Thursday, October 27, 2011

Teaser Snow

Snow Covered Grass  -Recently Mowed

      As a skier I am always looking forward to the beginning of ski season with a good snowfall to get things started.  However, in late October in upstate New York any snow that falls at this time is only teaser snow.   An inch or two of slush that is bound to melt in the next 48 hours is not worthy of being called anything but teaser snow.   In spite of the teaser snow I still enjoyed my afternoon walk.  There is a certain beauty to the white snow piling up on the green grass, coating the still blooming mums and changing the dark roofs to white.   Here are a few scenes that capture this beauty.
Well Insulated Roof?
Droopy Headed Mums Frosted With Snow 

     The new snow certainly stirred me to action to get the cars ready for the winter season with filling of the windshield washer fluid containers.   Also was inspired to throw the snow brushes and ice scrapers into the trunks.   Probably time to check out the snowblower too.   I think I'll wait a few weeks to bring the snow shovels up from the basement.   
    Meanwhile, best wishes to the ski geezers in Colorado who are getting enough snow at Arapahoe Basin to get in a few runs.

Tuesday, October 18, 2011

Geezer = Curmudgeon?

      I sometimes wonder if I act like a curmudgeon.   The definition is "A crusty, ill-tempered old man" from the Merriam-Webster Dictionary on line.   I guess I don't object to being crusty since it seems like one could think of that as being like a pie crust.   A little crisp and flaky but all right to consume.   Being ill-tempered is another matter.    Fortunately most of my geezer friends are not ill-tempered.   They may be opinionated and sometimes abrupt but for the most part they are quite congenial.
      Perhaps when you exceed ninety years of age you have the right to become a curmudgeon.   Recently Andy Rooney retired from a regular appearance on the television show 60 Minutes.   He certainly qualifies as a geezer at 92 and is certainly crusty.    To a degree I would have to also classify him as a curmudgeon.   Often in his opinion pieces he revealed an ill-temper about many things.   His complaints sometimes revealed an irascible nature that could be endearing but at other times irritating.   He clearly demands to be left alone in public and I expect anyone approaching him for an autograph would suffer his wrath.
     When one points a finger at someone else, there are three fingers pointing back at oneself.   I shall be careful about who I call a curmudgeon and if complaining too often is curmudgeonly I promise to mend my ways.   Meanwhile, I am thankful for my geezer friends in their nineties who are as kind and cheerful as anyone I encounter.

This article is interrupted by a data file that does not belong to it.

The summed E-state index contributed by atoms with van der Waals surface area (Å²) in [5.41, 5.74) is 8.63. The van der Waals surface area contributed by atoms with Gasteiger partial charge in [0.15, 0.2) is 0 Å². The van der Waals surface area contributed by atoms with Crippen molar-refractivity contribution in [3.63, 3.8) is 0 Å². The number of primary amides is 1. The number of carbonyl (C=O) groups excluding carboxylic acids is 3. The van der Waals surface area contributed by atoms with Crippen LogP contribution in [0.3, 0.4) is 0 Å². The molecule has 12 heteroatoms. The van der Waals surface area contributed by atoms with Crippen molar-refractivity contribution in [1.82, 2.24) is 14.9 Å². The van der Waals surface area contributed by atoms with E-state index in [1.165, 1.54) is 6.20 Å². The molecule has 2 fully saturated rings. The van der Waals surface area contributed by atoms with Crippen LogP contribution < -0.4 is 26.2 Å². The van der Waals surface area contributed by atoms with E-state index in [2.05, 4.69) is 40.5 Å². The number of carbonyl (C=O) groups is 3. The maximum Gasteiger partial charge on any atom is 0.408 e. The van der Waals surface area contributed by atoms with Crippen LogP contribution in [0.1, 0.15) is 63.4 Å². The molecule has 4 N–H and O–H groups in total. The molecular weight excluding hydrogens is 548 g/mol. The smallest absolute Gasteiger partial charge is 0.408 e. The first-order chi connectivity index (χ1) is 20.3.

In conclusion, I am glad I have a curmudgeon monitor in my dear wife.   Her gentle chiding will keep me on the straight and narrow.

Thursday, October 6, 2011

Reflection on Protests

   Recently the Wall Street Protests has been garnering a lot of attention from both the press and the public.   I am heartened that there are people brave enough and committed enough to bring injustice to the attention of the nation.   I applaud their efforts to bring into the common discussion the problem of the wealth of the nation flowing to the few while the masses lose economic security.   Regardless of ones political position, it cannot be healthy for our country when the poverty rate increases while the financial elite gets disproportional rewards.   I don't know what the outcome of the Wall Street Protest activity will be, but I see it as a valuable raising of awareness of the continuing unfair distribution of rewards in our society.
  Perhaps my enthusiasm for the Wall Street Protests comes from  reflection on  protests that I have personally encountered in my lifetime now that I have reached geezerhood.   During my years at Cornell University I experienced student and faculty protests regarding racism and the Viet-Nam War. As a faculty member I spent many hours in faculty meetings reacting to and debating the demands and disruptions of the protesters.    At the time I was very much against their behavior and actions.   Walking over protesting students to gain entrance to meetings and cancelled classes both were very disturbing to me.   In fact I thought these actions were inappropriate and unnecessary.    Following the protests of the 60's and 70's there were changes spurred by the protesters.   And I came to appreciate that they did have right on their side.   Changes did have to be made and we both individually and collectively had to face our racism and war mongering.   I have truly grown to appreciate what the student protesters had to teach me.
     In my senior years,  I continue to see injustice that disturbs me.   I probably will never be the one to go into the streets with the protesters.   However, I am cheering them on from the sidelines.